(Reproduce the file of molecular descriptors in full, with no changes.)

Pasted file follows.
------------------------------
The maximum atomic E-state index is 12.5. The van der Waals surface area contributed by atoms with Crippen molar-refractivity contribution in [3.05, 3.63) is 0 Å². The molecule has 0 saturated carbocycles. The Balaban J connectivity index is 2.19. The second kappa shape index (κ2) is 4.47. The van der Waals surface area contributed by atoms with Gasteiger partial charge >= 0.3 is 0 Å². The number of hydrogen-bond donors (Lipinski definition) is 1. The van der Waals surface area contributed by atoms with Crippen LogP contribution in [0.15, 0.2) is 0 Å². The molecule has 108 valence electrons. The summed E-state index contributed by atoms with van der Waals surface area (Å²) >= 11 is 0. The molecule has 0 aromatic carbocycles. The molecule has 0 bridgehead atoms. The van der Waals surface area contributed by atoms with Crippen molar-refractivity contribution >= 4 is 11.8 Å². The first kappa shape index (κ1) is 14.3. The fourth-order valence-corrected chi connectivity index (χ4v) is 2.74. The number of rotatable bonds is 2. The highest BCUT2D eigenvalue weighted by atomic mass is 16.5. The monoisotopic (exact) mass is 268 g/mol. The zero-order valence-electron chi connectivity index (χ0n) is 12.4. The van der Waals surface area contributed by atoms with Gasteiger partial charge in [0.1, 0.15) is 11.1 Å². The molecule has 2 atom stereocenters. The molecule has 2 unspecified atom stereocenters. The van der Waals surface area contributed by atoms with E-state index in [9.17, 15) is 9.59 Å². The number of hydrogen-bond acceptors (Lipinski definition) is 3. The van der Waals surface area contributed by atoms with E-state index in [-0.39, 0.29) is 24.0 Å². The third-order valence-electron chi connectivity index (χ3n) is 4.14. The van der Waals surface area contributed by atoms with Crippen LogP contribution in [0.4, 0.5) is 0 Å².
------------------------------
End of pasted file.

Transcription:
The maximum atomic E-state index is 12.5. The van der Waals surface area contributed by atoms with Crippen molar-refractivity contribution in [3.05, 3.63) is 0 Å². The molecule has 0 saturated carbocycles. The Balaban J connectivity index is 2.19. The second kappa shape index (κ2) is 4.47. The van der Waals surface area contributed by atoms with Gasteiger partial charge >= 0.3 is 0 Å². The number of hydrogen-bond donors (Lipinski definition) is 1. The van der Waals surface area contributed by atoms with Crippen LogP contribution in [0.15, 0.2) is 0 Å². The molecule has 108 valence electrons. The summed E-state index contributed by atoms with van der Waals surface area (Å²) >= 11 is 0. The molecule has 0 aromatic carbocycles. The molecule has 0 bridgehead atoms. The van der Waals surface area contributed by atoms with Crippen molar-refractivity contribution >= 4 is 11.8 Å². The first kappa shape index (κ1) is 14.3. The fourth-order valence-corrected chi connectivity index (χ4v) is 2.74. The number of rotatable bonds is 2. The highest BCUT2D eigenvalue weighted by atomic mass is 16.5. The monoisotopic (exact) mass is 268 g/mol. The zero-order valence-electron chi connectivity index (χ0n) is 12.4. The van der Waals surface area contributed by atoms with Gasteiger partial charge in [0.1, 0.15) is 11.1 Å². The molecule has 2 atom stereocenters. The molecule has 2 unspecified atom stereocenters. The van der Waals surface area contributed by atoms with E-state index in [9.17, 15) is 9.59 Å². The number of hydrogen-bond acceptors (Lipinski definition) is 3. The van der Waals surface area contributed by atoms with E-state index in [-0.39, 0.29) is 24.0 Å². The third-order valence-electron chi connectivity index (χ3n) is 4.14. The van der Waals surface area contributed by atoms with Crippen LogP contribution in [0.4, 0.5) is 0 Å².